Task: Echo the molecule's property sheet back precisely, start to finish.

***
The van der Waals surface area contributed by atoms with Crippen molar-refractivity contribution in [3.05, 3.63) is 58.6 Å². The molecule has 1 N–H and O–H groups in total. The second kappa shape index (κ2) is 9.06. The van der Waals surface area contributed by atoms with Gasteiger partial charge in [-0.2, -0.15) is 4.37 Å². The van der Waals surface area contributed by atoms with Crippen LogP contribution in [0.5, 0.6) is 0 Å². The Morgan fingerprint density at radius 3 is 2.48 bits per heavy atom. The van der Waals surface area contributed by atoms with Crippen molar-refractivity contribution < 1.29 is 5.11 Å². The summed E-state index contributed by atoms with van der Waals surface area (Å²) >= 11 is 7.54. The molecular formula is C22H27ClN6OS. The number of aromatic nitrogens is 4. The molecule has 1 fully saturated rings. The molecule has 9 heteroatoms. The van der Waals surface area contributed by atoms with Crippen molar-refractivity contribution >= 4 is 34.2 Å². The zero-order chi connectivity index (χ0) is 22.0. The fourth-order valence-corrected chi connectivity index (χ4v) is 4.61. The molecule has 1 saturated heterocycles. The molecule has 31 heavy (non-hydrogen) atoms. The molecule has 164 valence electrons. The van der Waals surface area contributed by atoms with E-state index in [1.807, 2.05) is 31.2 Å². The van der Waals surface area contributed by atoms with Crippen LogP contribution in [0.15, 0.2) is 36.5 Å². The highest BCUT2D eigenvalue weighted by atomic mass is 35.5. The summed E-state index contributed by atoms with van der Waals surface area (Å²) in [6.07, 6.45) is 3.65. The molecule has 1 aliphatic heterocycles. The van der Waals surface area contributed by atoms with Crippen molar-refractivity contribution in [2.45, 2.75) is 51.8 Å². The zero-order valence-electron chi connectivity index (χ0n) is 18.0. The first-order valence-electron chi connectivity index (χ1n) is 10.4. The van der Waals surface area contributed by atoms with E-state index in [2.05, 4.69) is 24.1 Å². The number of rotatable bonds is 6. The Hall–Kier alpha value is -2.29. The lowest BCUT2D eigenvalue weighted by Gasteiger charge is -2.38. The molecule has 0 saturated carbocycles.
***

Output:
The van der Waals surface area contributed by atoms with Crippen molar-refractivity contribution in [3.05, 3.63) is 58.6 Å². The molecule has 1 N–H and O–H groups in total. The second kappa shape index (κ2) is 9.06. The van der Waals surface area contributed by atoms with Gasteiger partial charge in [-0.2, -0.15) is 4.37 Å². The van der Waals surface area contributed by atoms with Crippen LogP contribution in [0.5, 0.6) is 0 Å². The Morgan fingerprint density at radius 3 is 2.48 bits per heavy atom. The van der Waals surface area contributed by atoms with Crippen molar-refractivity contribution < 1.29 is 5.11 Å². The summed E-state index contributed by atoms with van der Waals surface area (Å²) >= 11 is 7.54. The molecular formula is C22H27ClN6OS. The number of aromatic nitrogens is 4. The molecule has 1 fully saturated rings. The molecule has 9 heteroatoms. The van der Waals surface area contributed by atoms with Crippen molar-refractivity contribution >= 4 is 34.2 Å². The zero-order chi connectivity index (χ0) is 22.0. The fourth-order valence-corrected chi connectivity index (χ4v) is 4.61. The molecule has 1 saturated heterocycles. The molecule has 31 heavy (non-hydrogen) atoms. The molecule has 164 valence electrons. The van der Waals surface area contributed by atoms with E-state index in [1.807, 2.05) is 31.2 Å². The van der Waals surface area contributed by atoms with Crippen LogP contribution in [0.15, 0.2) is 36.5 Å². The highest BCUT2D eigenvalue weighted by atomic mass is 35.5. The summed E-state index contributed by atoms with van der Waals surface area (Å²) in [6.07, 6.45) is 3.65. The molecule has 1 aliphatic heterocycles. The van der Waals surface area contributed by atoms with Crippen molar-refractivity contribution in [2.45, 2.75) is 51.8 Å². The zero-order valence-electron chi connectivity index (χ0n) is 18.0. The first-order valence-electron chi connectivity index (χ1n) is 10.4. The van der Waals surface area contributed by atoms with E-state index in [2.05, 4.69) is 24.1 Å². The number of rotatable bonds is 6. The Hall–Kier alpha value is -2.29. The lowest BCUT2D eigenvalue weighted by Gasteiger charge is -2.38. The molecule has 0 saturated carbocycles.